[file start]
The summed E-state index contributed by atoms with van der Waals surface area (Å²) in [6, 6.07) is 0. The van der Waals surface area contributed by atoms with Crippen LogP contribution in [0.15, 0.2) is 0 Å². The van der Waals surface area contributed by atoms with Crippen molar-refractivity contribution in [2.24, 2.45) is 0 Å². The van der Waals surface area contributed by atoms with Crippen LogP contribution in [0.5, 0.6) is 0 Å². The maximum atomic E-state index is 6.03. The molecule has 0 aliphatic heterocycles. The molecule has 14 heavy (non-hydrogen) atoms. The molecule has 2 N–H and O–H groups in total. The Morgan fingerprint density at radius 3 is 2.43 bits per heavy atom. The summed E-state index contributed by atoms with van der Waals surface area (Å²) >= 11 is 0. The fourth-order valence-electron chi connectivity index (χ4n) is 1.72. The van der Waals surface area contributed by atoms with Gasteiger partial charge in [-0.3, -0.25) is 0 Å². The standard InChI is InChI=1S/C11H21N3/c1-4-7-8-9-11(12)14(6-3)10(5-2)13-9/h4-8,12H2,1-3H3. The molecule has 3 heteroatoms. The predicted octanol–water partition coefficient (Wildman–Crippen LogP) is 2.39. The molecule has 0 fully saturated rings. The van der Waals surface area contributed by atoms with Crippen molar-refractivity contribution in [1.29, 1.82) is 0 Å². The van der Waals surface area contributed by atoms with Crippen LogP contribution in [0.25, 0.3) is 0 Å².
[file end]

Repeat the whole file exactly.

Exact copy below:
The summed E-state index contributed by atoms with van der Waals surface area (Å²) in [6, 6.07) is 0. The van der Waals surface area contributed by atoms with Crippen LogP contribution in [0.15, 0.2) is 0 Å². The van der Waals surface area contributed by atoms with Crippen molar-refractivity contribution in [2.24, 2.45) is 0 Å². The van der Waals surface area contributed by atoms with Crippen LogP contribution in [0.5, 0.6) is 0 Å². The maximum atomic E-state index is 6.03. The molecule has 0 aliphatic heterocycles. The molecule has 14 heavy (non-hydrogen) atoms. The molecule has 2 N–H and O–H groups in total. The Morgan fingerprint density at radius 3 is 2.43 bits per heavy atom. The summed E-state index contributed by atoms with van der Waals surface area (Å²) >= 11 is 0. The fourth-order valence-electron chi connectivity index (χ4n) is 1.72. The van der Waals surface area contributed by atoms with Gasteiger partial charge in [-0.3, -0.25) is 0 Å². The standard InChI is InChI=1S/C11H21N3/c1-4-7-8-9-11(12)14(6-3)10(5-2)13-9/h4-8,12H2,1-3H3. The molecule has 3 heteroatoms. The predicted octanol–water partition coefficient (Wildman–Crippen LogP) is 2.39. The molecule has 0 fully saturated rings. The van der Waals surface area contributed by atoms with Crippen molar-refractivity contribution in [1.29, 1.82) is 0 Å². The van der Waals surface area contributed by atoms with Crippen LogP contribution in [0.25, 0.3) is 0 Å².